Food is nice, but that’s not what culture is. Culture is the sum of the personalities, values, even neuroses of the people involved. Some people incredibly driven, super-hard workers. Some people are relaxed and easy going. Some are shy. Some are warm. Japan is Japan because the Japanese made it that way; the DRC is the DRC because the Congolese made it that way. No, the Japanese aren’t perfectly happy with their culture, and neither are the Congolese, and neither are we, but each is still the result of the people in it, and people generally want to keep the parts of their culture that are important to them.

We tend to assume that everyone out there secretly wants to be like us. If we just give them democracy, they’ll start acting like us, we think. If we let them immigrate, they’ll act like us. If we just send them to more school, they’ll start acting like us.

Then we are confused when they don’t.

To this day, the Indians are still pissed off that white people sent them to school to try to impart white culture to them. “Cultural genocide” they call it. And they have every right to be pissed–they didn’t want to be white. They had their own culture. They were perfectly happy with it.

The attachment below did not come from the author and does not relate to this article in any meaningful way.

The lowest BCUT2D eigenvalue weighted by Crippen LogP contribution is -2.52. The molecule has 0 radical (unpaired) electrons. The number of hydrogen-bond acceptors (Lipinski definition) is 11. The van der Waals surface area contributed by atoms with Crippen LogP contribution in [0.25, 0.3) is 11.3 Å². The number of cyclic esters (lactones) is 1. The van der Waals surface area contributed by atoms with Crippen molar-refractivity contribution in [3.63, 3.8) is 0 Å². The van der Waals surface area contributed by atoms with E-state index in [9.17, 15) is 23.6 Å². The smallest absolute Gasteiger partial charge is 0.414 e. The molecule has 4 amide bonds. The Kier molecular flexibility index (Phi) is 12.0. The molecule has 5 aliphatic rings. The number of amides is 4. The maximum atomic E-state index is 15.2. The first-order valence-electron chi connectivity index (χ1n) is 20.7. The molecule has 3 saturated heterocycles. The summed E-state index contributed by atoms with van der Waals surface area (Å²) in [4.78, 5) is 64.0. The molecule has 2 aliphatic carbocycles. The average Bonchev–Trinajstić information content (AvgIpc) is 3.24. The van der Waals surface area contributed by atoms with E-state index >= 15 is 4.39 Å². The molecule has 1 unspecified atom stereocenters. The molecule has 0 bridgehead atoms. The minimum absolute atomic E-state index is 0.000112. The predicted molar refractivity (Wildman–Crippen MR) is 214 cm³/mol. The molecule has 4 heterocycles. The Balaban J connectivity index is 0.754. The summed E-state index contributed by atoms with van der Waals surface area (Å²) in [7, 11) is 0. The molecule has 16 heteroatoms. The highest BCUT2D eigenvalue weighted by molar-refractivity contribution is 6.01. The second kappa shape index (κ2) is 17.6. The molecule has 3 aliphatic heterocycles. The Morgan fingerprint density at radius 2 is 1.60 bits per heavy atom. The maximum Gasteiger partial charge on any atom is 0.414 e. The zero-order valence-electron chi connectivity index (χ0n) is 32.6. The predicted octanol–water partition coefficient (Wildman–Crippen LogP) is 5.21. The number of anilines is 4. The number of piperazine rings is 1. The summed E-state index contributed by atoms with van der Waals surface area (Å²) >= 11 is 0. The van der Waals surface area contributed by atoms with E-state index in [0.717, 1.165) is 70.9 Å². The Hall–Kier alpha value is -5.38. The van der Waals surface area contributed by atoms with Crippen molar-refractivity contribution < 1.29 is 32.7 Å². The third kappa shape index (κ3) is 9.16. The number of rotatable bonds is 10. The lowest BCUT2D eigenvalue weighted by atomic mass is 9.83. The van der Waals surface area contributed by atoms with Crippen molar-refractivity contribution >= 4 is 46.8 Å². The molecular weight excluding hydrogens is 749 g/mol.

So let them be them and you be you.




14 thoughts on “HBD and The Continuum Concept

  1. “they didn’t want to be white. They had their own culture. They were perfectly happy with it.
    So let them be them and you be you.”

    We (our ancestors) took away or did away with everything that allowed the Indians to have their own cultures. Explain how they were supposed to manage.


    • You sound frustrated.
      I don’t think I’ve ever said that losing 90% of you population due to disease and then losing a few wars is going to make anyone happy. I am well aware of the history on this point (we may class learning about it under “formative childhood events” that contributed to the whole wanting-to-be-Mexican thing.) But this is beside the point; “they have suffered a lot already” was not a good excuse for “therefore, let’s force white culture on them.” Forcing Indians to attend white-run boarding schools didn’t improve things.